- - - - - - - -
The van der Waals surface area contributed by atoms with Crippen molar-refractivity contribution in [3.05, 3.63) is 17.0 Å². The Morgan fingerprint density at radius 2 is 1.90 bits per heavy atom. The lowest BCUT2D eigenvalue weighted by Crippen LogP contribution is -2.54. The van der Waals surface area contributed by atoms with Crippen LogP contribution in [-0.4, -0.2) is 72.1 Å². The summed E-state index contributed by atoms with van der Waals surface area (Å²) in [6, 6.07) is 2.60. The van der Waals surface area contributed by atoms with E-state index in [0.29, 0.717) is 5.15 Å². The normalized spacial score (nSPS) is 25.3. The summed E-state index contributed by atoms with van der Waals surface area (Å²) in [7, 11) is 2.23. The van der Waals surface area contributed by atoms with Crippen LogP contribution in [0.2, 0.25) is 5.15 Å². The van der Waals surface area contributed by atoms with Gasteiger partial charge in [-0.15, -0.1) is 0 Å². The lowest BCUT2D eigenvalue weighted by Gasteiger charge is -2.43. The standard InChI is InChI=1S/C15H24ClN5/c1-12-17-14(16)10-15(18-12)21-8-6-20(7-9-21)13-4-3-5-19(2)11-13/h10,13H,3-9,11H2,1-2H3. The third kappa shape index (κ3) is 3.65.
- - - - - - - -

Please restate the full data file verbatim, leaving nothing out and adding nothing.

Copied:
The van der Waals surface area contributed by atoms with Crippen molar-refractivity contribution in [3.05, 3.63) is 17.0 Å². The Morgan fingerprint density at radius 2 is 1.90 bits per heavy atom. The lowest BCUT2D eigenvalue weighted by Crippen LogP contribution is -2.54. The van der Waals surface area contributed by atoms with Crippen LogP contribution in [-0.4, -0.2) is 72.1 Å². The summed E-state index contributed by atoms with van der Waals surface area (Å²) in [6, 6.07) is 2.60. The van der Waals surface area contributed by atoms with E-state index in [0.29, 0.717) is 5.15 Å². The normalized spacial score (nSPS) is 25.3. The summed E-state index contributed by atoms with van der Waals surface area (Å²) in [7, 11) is 2.23. The van der Waals surface area contributed by atoms with Crippen LogP contribution in [0.2, 0.25) is 5.15 Å². The van der Waals surface area contributed by atoms with Gasteiger partial charge in [-0.15, -0.1) is 0 Å². The lowest BCUT2D eigenvalue weighted by Gasteiger charge is -2.43. The standard InChI is InChI=1S/C15H24ClN5/c1-12-17-14(16)10-15(18-12)21-8-6-20(7-9-21)13-4-3-5-19(2)11-13/h10,13H,3-9,11H2,1-2H3. The third kappa shape index (κ3) is 3.65.